Much of Henry VIII’s notoriety revolves around his six wives and marital peccadilloes, and it is a refreshing change to find an author who takes the reader back to before Henry was king (when he was Hal, the “spare,” not the heir) as Harriet Castor does in the YA novel “VIII.” Told in the first-person, the author puts the reader inside Hal’s head for his perspective on life, and we begin to understand the events that shaped him and how he grew from the most celebrated, handsome prince of his day to become grotesque, suspicious, villainous King Henry VIII.
The novel begins with Hal as a boy, fleeing into the Tower of London from The Pretender (not named, but presumably Perkin Warbeck, who claimed he was the son of the Edward IV, and thus the rightful King of England). You forget—or at least I had—how much of Henry VII’s reign was spent subduing rebels, pretenders, and unifying a country divided after the 100 Year’s War. Hal grapples with fears for his life and a desire for paternal recognition. He copes by wrapping his beliefs in a scrap of prophecy, which says he’ll be King someday. Yet his belief is balanced by a terrifying apparition—one that haunts him all his life—that augurs impending disaster and seems to feed and grow on Hal’s fears, insecurities and obsessions.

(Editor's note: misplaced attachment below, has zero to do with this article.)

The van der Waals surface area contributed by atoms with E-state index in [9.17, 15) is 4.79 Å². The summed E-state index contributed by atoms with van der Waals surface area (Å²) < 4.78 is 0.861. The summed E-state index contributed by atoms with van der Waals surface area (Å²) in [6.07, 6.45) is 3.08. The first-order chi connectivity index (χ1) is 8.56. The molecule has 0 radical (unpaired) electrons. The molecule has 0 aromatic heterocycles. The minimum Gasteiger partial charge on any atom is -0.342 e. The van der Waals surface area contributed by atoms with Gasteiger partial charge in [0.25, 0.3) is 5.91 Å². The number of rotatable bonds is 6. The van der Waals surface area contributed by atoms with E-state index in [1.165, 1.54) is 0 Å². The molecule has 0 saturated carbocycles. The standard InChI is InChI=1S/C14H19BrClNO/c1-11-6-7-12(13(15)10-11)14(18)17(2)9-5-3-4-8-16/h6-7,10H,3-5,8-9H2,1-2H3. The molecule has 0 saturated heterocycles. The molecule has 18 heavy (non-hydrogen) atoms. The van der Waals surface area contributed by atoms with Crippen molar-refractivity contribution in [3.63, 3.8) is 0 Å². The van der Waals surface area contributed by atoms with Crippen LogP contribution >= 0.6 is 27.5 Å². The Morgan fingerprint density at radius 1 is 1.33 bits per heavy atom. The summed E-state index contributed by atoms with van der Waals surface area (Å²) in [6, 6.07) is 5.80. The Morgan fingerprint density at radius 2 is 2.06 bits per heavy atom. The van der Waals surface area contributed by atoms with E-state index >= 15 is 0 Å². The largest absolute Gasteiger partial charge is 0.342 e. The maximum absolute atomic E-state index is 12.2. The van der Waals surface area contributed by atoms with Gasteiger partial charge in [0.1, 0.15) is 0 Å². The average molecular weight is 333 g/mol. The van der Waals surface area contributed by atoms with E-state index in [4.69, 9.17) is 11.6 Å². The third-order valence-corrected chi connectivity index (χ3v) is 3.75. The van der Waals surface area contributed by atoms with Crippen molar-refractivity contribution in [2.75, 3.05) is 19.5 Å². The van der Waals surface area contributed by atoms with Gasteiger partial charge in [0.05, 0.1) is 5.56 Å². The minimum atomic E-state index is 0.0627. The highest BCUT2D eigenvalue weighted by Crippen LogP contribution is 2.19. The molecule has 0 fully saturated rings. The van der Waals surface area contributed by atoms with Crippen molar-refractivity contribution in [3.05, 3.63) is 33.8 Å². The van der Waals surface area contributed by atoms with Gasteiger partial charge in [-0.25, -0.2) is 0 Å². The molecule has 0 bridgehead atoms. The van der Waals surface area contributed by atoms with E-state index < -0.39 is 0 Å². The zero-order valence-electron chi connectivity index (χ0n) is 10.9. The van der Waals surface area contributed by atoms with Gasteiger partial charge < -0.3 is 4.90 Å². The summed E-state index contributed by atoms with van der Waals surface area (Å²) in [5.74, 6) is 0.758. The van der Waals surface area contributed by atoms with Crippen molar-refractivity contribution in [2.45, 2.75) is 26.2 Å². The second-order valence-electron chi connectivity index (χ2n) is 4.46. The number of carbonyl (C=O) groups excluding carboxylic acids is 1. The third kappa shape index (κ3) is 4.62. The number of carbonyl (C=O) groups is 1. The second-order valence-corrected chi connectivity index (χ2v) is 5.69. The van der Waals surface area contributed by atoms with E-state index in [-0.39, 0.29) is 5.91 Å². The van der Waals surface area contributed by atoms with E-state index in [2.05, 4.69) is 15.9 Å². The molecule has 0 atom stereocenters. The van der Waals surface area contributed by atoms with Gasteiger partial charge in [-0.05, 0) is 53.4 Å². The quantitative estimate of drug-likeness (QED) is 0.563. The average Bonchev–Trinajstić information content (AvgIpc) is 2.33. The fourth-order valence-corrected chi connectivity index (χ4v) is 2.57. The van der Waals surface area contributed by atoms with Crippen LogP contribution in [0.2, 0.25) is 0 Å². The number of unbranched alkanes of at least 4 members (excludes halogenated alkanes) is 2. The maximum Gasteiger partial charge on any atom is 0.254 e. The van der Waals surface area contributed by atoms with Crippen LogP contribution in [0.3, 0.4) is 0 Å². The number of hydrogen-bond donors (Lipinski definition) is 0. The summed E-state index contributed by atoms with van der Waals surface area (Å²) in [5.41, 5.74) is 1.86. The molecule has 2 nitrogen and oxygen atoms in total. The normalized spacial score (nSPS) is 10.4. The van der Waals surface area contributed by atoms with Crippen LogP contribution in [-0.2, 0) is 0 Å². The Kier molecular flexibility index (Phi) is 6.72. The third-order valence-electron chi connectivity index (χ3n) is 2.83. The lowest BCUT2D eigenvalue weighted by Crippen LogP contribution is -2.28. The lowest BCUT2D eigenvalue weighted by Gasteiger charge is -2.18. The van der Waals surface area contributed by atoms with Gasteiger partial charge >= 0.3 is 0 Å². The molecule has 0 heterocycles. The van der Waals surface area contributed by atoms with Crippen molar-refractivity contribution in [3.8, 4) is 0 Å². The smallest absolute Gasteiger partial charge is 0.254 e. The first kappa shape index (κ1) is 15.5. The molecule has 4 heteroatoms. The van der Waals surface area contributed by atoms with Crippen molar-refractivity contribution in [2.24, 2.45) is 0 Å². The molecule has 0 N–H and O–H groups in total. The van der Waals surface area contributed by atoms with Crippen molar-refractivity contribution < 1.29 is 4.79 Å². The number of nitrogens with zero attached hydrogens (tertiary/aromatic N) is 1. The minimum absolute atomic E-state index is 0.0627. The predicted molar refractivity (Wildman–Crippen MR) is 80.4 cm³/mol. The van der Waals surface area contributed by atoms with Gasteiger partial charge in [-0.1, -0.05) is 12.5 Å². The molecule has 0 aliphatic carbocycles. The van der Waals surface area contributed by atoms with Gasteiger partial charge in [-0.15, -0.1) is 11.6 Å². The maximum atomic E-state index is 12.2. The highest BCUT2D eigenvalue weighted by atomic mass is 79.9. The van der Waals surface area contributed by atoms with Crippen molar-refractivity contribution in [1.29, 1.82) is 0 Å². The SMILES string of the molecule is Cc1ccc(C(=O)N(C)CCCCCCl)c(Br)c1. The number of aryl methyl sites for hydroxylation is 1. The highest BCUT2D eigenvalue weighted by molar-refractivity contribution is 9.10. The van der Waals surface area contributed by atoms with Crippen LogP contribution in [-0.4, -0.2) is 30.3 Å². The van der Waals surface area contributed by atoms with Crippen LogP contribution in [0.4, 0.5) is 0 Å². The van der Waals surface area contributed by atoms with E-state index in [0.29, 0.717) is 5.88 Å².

The reader comes to understand the overwhelming pull of Hal’s belief in his own destiny, a belief reinforced by events in his teenage years that pave the way to the crown, such as Prince Arthur’s death and Hal’s growing popularity and strength in the tiltyard. Hal thinks he is a combination of Henry V and a knight of Camelot. He’ll become king, woo and win the Princess Catherine, conquer France and found a dynasty. He’s got the bravado of a young lion: “I’ll show them all.”
When he becomes King, events unfold as expected. Hal—now King Henry, anointed by God—wages military and political campaigns to conquer France that seem to bear fruit and Catherine of Aragon is young and pregnant wit his heir. But we all know how this ends for him: instead of a paving a glittering future he leaves a trail of death—his unborn sons, his wives, his friends and advisors.
Castor weaves a compelling portrait of how Hal the promising young Duke of York turned into the tyrannical Henry VIII. It was written for the Young Adult audience, but like many YA novels, it will garner readers from all ages. It is a great read!
“VIII” by H. M. Castor was published in Oct 2011 by Templar in the UK–US publication date pending. If you can’t wait, order it via Amazon.co.uk (I did!)